sufficient cause

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Sufficient cause, or good cause, refers to a legal determination that there exists sufficient reason to support a case or decision. Sufficient cause is tied to causation but varies depending on legal context. For example, in torts, sufficient cause for a negligence case requires the plaintiff to show that the defendant's failure to meet a certain standard of care directly caused the plaintiff's injury. Tort law also has a special rule for when multiple sufficient causes independently, but concurrently, produce a result. Namely, if a defendant causes a result that another actor would have caused regardless (e.g., fatally injuring a victim that is subsequently fatally injured by a third party), then the defendant will nonetheless be liable despite their actions not being the but-for cause of the result. 

Sufficient cause is also often the subject of employment law and is generally more flexible in this context. Indeed, employers may prescribe, through employment contract, conduct that will constitute a sufficient cause for an employee's dismissal. For example, in cases between teachers and school boards, sufficient cause to discharge exists where the teacher's deficiency is irremediable and (1) materially and substantially affects the teacher's performance, or (2) lacks any positive or educational aspect or legitimate professional purpose. For example, where a teacher refuses to administer alternative testing for special education students to comply with federal legislation, there exists sufficient cause to suspend the teacher for insubordination.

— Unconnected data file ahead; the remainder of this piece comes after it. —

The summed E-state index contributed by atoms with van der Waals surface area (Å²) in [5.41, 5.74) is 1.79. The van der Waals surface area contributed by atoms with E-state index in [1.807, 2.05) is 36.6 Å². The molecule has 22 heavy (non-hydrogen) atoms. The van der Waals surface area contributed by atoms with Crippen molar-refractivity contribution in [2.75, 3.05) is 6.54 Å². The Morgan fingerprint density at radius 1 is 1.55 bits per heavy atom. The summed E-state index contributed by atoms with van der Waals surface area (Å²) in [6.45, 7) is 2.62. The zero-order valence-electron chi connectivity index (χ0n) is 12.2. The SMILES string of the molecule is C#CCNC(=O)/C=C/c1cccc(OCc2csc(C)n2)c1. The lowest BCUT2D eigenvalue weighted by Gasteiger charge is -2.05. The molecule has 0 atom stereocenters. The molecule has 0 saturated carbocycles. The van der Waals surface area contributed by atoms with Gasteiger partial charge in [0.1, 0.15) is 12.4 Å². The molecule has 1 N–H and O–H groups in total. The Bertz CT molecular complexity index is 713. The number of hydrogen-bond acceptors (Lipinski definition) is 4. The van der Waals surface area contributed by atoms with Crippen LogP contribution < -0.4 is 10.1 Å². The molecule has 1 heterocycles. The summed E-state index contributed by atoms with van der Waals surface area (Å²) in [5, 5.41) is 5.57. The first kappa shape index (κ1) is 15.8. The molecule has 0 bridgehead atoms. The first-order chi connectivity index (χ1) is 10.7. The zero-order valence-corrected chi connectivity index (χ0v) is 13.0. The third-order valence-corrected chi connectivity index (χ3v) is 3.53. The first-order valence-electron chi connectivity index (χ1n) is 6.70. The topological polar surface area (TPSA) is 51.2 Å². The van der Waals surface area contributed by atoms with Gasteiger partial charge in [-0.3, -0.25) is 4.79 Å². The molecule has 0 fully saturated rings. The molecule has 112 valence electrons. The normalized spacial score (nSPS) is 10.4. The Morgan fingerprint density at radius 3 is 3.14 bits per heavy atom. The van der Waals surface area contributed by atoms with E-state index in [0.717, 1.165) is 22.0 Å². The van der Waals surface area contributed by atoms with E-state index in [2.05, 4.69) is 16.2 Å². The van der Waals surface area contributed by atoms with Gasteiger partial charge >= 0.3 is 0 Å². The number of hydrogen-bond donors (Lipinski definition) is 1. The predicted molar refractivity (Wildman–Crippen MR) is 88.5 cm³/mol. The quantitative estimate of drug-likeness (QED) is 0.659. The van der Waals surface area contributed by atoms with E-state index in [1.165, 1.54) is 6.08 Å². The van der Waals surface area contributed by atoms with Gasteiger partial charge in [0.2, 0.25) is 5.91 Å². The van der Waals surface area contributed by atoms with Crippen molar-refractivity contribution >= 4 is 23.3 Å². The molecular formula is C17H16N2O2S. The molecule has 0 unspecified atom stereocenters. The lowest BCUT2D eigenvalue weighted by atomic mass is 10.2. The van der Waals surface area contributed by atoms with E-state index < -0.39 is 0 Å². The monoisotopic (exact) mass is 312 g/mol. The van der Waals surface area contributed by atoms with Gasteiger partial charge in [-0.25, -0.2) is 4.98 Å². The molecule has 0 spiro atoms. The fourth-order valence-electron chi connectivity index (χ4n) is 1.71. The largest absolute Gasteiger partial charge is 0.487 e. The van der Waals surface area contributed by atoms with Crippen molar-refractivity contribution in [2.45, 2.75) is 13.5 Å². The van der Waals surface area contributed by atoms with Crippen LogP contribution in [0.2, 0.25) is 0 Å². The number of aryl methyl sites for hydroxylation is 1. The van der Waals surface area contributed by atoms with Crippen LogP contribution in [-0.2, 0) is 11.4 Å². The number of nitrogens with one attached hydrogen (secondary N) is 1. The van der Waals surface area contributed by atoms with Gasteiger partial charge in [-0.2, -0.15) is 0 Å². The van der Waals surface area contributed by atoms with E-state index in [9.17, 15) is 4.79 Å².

Lastly, in immigration law, "good and sufficient" cause is often a topic of contention as the statutory provision governing the revocation of a visa (8 U.S.C. section 1155) provides that: "The Secretary Homeland Security may, at any time, for what he deems to be good and sufficient cause, revoke the approval of any petition . . . ." Under this standard, determinations of sufficient cause is at the complete discretion of the Secretary, and as a result, not subject to judicial review

[Last updated in November of 2021 by the Wex Definitions Team]